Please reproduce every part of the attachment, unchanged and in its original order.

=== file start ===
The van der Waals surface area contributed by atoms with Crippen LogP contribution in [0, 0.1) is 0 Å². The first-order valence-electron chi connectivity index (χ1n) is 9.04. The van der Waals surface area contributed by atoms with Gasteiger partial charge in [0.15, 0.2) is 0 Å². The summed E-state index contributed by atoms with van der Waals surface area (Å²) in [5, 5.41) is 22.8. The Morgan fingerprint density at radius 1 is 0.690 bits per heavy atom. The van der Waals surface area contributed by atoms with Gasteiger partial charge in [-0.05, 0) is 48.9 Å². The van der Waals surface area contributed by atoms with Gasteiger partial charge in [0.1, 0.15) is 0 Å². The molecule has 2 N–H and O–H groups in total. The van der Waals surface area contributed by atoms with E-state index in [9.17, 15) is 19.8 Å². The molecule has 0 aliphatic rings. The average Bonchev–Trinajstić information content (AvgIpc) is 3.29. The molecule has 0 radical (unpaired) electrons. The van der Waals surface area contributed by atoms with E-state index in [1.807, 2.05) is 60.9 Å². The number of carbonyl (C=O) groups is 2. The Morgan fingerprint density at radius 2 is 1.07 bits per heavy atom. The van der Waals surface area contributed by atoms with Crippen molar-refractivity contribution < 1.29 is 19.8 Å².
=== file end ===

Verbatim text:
The van der Waals surface area contributed by atoms with Crippen LogP contribution in [0, 0.1) is 0 Å². The first-order valence-electron chi connectivity index (χ1n) is 9.04. The van der Waals surface area contributed by atoms with Gasteiger partial charge in [0.15, 0.2) is 0 Å². The summed E-state index contributed by atoms with van der Waals surface area (Å²) in [5, 5.41) is 22.8. The Morgan fingerprint density at radius 1 is 0.690 bits per heavy atom. The van der Waals surface area contributed by atoms with Gasteiger partial charge in [-0.05, 0) is 48.9 Å². The van der Waals surface area contributed by atoms with Gasteiger partial charge in [0.1, 0.15) is 0 Å². The molecule has 2 N–H and O–H groups in total. The van der Waals surface area contributed by atoms with E-state index in [9.17, 15) is 19.8 Å². The molecule has 0 aliphatic rings. The average Bonchev–Trinajstić information content (AvgIpc) is 3.29. The molecule has 0 radical (unpaired) electrons. The van der Waals surface area contributed by atoms with E-state index in [1.807, 2.05) is 60.9 Å². The number of carbonyl (C=O) groups is 2. The Morgan fingerprint density at radius 2 is 1.07 bits per heavy atom. The van der Waals surface area contributed by atoms with Crippen molar-refractivity contribution < 1.29 is 19.8 Å².